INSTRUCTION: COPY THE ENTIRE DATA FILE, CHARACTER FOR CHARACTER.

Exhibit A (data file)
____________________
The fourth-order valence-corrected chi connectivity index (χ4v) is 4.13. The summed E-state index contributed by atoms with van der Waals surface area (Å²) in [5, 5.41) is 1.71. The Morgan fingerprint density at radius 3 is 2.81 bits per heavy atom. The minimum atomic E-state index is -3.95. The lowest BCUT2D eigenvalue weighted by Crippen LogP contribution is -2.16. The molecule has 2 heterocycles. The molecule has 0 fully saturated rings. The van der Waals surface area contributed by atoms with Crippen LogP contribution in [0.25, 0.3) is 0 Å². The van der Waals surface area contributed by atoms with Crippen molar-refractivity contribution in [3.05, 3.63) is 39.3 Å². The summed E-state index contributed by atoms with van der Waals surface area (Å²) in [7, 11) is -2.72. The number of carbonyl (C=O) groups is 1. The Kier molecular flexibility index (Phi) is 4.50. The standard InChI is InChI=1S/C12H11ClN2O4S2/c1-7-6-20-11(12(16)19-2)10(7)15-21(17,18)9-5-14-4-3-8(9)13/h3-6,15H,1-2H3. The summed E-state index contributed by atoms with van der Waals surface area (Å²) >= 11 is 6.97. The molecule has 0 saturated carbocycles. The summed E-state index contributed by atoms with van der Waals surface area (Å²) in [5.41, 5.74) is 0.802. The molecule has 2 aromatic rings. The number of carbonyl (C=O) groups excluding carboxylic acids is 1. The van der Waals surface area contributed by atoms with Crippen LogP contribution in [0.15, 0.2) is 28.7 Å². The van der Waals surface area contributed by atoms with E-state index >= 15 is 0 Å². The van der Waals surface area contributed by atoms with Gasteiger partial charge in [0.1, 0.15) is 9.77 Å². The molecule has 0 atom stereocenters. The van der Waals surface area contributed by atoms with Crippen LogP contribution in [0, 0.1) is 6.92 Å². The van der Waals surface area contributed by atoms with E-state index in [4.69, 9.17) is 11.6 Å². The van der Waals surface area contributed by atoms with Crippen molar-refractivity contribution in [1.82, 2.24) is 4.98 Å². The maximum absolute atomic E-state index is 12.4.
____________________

The fourth-order valence-corrected chi connectivity index (χ4v) is 4.13. The summed E-state index contributed by atoms with van der Waals surface area (Å²) in [5, 5.41) is 1.71. The Morgan fingerprint density at radius 3 is 2.81 bits per heavy atom. The minimum atomic E-state index is -3.95. The lowest BCUT2D eigenvalue weighted by Crippen LogP contribution is -2.16. The molecule has 2 heterocycles. The molecule has 0 fully saturated rings. The van der Waals surface area contributed by atoms with Crippen LogP contribution in [0.25, 0.3) is 0 Å². The van der Waals surface area contributed by atoms with Crippen molar-refractivity contribution in [3.05, 3.63) is 39.3 Å². The summed E-state index contributed by atoms with van der Waals surface area (Å²) in [7, 11) is -2.72. The number of carbonyl (C=O) groups is 1. The Kier molecular flexibility index (Phi) is 4.50. The standard InChI is InChI=1S/C12H11ClN2O4S2/c1-7-6-20-11(12(16)19-2)10(7)15-21(17,18)9-5-14-4-3-8(9)13/h3-6,15H,1-2H3. The summed E-state index contributed by atoms with van der Waals surface area (Å²) >= 11 is 6.97. The molecule has 0 saturated carbocycles. The summed E-state index contributed by atoms with van der Waals surface area (Å²) in [5.41, 5.74) is 0.802. The molecule has 2 aromatic rings. The number of carbonyl (C=O) groups excluding carboxylic acids is 1. The van der Waals surface area contributed by atoms with Crippen LogP contribution in [0.15, 0.2) is 28.7 Å². The van der Waals surface area contributed by atoms with E-state index >= 15 is 0 Å². The van der Waals surface area contributed by atoms with Gasteiger partial charge in [0.1, 0.15) is 9.77 Å². The molecule has 0 atom stereocenters. The van der Waals surface area contributed by atoms with Crippen LogP contribution in [0, 0.1) is 6.92 Å². The van der Waals surface area contributed by atoms with E-state index in [4.69, 9.17) is 11.6 Å². The van der Waals surface area contributed by atoms with Crippen molar-refractivity contribution in [1.82, 2.24) is 4.98 Å². The maximum absolute atomic E-state index is 12.4.